You seem particularly triggered right now. Can you tell me what happened?

Trailers The Matrix Resurrections   The Matrix A woke n ? If nothing else, the arrival of The Matrix Resurrections trailer has yielded much retrospective back and forth on the extent to which the original trilogy shat the bed. That probably isn’t its most significant legacy, of course, in terms of a series that has informed, subconsciously or otherwise, intentionally or otherwise, much of the way in which twenty-first century conspiracy theory has been framed and discussed. It is however, uncontested that a first movie that was officially the “best thing ever”, that aesthetically and stylistically reinvigorated mainstream blockbuster cinema in a manner unseen again until Fury Road , squandered all that good will with astonishing speed by the time 2003 was over.

We got two honkies out there dressed like Hassidic diamond merchants.

The Blues Brothers (1980) (SPOILERS) I had limited awareness of John Belushi’s immense mythos before  The Blues Brothers arrived on retail video in the UK (so 1991?) My familiarity with SNL performers really began with Ghostbusters ’ release, which meant picking up the trail of Jake and Elwood was very much a retrospective deal. I knew Animal House , knew Belushi’s impact there, knew 1941 (the Jaws parody was the best bit), knew Wired was a biopic better avoided. But the minor renaissance he, and they, underwent in the UK in the early ’90s seemed to have been initiated by Jive Bunny and the Mastermixers, of all things; Everybody Needs Somebody was part of their That Sounds Good to Me medley, the first of their hits not to make No.1, and Everybody ’s subsequent single release then just missed the Top Ten. Perhaps it was this that hastened CIC/Universal to putting the comedy out on video. Had the movie done the rounds on UK TV in the 80s? If so, it managed to pass me by. Even bef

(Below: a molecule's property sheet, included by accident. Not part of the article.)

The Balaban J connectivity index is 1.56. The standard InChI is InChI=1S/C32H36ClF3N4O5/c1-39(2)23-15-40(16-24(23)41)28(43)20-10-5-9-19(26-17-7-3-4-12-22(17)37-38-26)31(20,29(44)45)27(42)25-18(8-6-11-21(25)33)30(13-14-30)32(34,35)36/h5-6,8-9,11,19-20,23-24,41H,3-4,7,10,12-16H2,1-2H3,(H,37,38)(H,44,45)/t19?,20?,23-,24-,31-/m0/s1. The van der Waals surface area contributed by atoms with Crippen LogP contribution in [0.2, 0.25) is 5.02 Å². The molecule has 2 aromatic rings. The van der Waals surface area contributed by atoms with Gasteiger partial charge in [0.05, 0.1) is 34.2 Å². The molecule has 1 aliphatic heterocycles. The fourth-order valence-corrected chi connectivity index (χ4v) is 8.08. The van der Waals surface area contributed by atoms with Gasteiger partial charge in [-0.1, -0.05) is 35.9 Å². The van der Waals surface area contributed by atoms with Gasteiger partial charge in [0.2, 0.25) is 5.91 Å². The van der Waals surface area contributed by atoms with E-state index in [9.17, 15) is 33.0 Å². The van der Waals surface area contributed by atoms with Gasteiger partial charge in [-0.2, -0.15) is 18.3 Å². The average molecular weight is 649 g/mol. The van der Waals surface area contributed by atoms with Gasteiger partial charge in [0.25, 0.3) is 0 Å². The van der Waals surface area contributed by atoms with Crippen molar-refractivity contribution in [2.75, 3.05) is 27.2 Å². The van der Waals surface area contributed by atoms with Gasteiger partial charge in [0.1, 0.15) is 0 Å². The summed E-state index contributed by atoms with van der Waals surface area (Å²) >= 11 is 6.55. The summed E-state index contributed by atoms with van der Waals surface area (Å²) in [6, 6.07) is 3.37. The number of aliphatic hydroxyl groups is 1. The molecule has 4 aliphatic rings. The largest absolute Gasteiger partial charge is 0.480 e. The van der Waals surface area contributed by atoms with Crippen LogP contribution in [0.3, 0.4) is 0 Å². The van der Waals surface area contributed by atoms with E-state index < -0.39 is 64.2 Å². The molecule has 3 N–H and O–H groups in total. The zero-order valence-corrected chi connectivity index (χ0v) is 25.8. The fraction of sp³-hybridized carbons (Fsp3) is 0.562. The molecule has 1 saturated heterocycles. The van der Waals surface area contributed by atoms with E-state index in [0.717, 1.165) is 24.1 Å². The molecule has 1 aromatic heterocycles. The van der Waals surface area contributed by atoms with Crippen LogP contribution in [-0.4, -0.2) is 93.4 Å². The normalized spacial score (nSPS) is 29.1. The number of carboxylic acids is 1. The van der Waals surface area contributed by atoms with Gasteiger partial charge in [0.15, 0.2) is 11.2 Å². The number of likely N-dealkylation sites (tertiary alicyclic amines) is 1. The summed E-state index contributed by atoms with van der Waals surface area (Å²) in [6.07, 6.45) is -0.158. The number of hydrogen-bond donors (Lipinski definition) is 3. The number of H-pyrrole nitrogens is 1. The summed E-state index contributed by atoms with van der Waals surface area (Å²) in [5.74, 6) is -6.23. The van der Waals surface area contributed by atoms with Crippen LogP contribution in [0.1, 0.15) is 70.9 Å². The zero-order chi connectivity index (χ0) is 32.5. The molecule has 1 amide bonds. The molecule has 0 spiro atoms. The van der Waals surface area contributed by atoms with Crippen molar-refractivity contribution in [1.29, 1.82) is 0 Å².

Maybe I’m a heel who hates guys who hate heels.

Crimewave (1985) (SPOILERS) A movie’s makers’ disowning it doesn’t necessarily mean there’s nothing of worth therein, just that they don’t find anything of worth in it. Or the whole process of making it too painful to contemplate. Sam Raimi’s had a few of those, experiencing traumas with Darkman a few years after Crimewave . But I, blissfully unaware of such issues, was bowled over by it when I caught it a few years after its release (I’d hazard it was BBC2’s American Wave 2 season in 1988). This was my first Sam Raimi movie, and I was instantly a fan of whoever it was managed to translate the energy and visual acumen of a cartoon to the realm of live action. The picture is not without its problems – and at least some of them directly correspond to why it’s so rueful for Raimi – but that initial flair I recognised still lifts it.

I admit it. I live in a highly excited state of overstimulation.

Videodrome (1983) (SPOILERS) I’m one of those who thinks Cronenberg’s version of Total Recall would have been much more satisfying than the one we got (which is pretty good, but flawed; I’m referring to the Arnie movie, of course, not the Farrell). The counter is that Videodrome makes a Cronenberg Philip K Dick adaptation largely redundant. It makes his later Existenz largely redundant too. Videodrome remains a strikingly potent achievement, taking the directors thematic obsessions to the next level, one as fixated on warping the mind as the body. Like many Cronenbergs, it isn’t quite there, but it exerts a hold on the viewer not dissimilar to the one slowly entwining its protagonist Max Renn (James Woods).

White nights getting to you?

Insomnia (2002) (SPOILERS) I’ve never been mad keen on Insomnia . It’s well made, well-acted, the screenplay is solid and it fits in neatly with Christopher Nolan’s abiding thematic interests, but it’s… There’s something entirely adequateabout it. It isn’t pushing any kind of envelope. It’s happy to be the genre-bound crime study it is and nothing more, something emphasised by Pacino’s umpteenth turn as an under-pressure cop.